17. The driver of claim 16, wherein the common mode voltage circuit is not coupled between the first and second common outputs when the mode signal is in a first logic state, and the common mode voltage circuit is coupled between the first and second common outputs when the mode signal is in a second logic state.
18. The driver of claim 14, wherein the first circuit comprises:
a first PMOS transistor connected in series between the supply voltage and a first terminal of the first switch, and having a gate coupled to a first bias node;
a second PMOS transistor connected in series between the first terminal of the first switch and the first common output, and having a gate responsive to the first input signal; and
a third PMOS transistor connected in parallel with the first PMOS transistor, and having a gate coupled to a second bias node.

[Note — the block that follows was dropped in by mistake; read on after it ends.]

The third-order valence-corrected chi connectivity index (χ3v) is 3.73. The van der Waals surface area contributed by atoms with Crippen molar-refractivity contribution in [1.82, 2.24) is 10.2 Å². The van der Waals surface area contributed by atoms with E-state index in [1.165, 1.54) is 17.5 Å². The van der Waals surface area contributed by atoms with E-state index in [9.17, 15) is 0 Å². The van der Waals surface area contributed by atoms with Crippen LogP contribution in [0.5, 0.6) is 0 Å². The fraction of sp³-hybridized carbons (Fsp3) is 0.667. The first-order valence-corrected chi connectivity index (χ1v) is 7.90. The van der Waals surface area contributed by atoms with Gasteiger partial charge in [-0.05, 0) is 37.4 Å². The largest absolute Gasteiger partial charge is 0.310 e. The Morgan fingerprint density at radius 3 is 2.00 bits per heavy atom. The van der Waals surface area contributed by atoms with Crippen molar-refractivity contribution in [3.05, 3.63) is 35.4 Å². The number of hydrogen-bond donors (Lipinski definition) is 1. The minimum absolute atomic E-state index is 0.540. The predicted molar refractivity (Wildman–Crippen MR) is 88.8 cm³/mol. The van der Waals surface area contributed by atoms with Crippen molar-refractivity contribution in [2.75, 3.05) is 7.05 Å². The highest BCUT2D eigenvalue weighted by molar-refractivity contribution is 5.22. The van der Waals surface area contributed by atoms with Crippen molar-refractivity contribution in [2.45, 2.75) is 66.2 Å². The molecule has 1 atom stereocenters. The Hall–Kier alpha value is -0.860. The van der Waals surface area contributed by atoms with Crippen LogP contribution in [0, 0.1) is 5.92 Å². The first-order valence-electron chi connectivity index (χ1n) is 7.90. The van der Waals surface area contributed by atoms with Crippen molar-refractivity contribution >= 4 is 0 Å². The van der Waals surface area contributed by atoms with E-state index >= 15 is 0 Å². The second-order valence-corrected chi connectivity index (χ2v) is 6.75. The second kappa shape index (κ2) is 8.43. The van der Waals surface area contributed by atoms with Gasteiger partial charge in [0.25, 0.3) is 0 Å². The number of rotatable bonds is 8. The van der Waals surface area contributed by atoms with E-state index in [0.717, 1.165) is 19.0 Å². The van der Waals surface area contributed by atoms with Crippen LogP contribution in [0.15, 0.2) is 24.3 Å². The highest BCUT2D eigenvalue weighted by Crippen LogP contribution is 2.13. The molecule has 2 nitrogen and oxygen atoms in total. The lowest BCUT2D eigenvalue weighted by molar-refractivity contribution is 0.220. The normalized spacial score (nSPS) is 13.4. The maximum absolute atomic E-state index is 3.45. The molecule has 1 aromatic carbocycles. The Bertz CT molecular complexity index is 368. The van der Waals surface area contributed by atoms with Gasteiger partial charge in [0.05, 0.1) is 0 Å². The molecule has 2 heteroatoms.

19. The driver of claim 10, wherein the third circuit comprises:
a fourth PMOS transistor connected in series between the supply voltage and a second terminal of the first switch, and having a gate coupled to the first bias node;
a fifth PMOS transistor connected in series between the second terminal of the first switch and the second common output, and having a gate responsive to the second input signal; and
a sixth PMOS transistor connected in parallel with the fourth PMOS transistor, and having a gate coupled to the second bias node.
20. The driver of claim 19, further comprising:
a bias circuit having first outputs coupled to the first and second bias nodes, the bias circuit providing the same bias voltage to the first and second bias nodes when the mode signal is in a first logic state and providing different bias voltages to the first and second bias nodes when the mode signal is in a second logic state.
21. The driver of claim 20, wherein the second circuit comprises: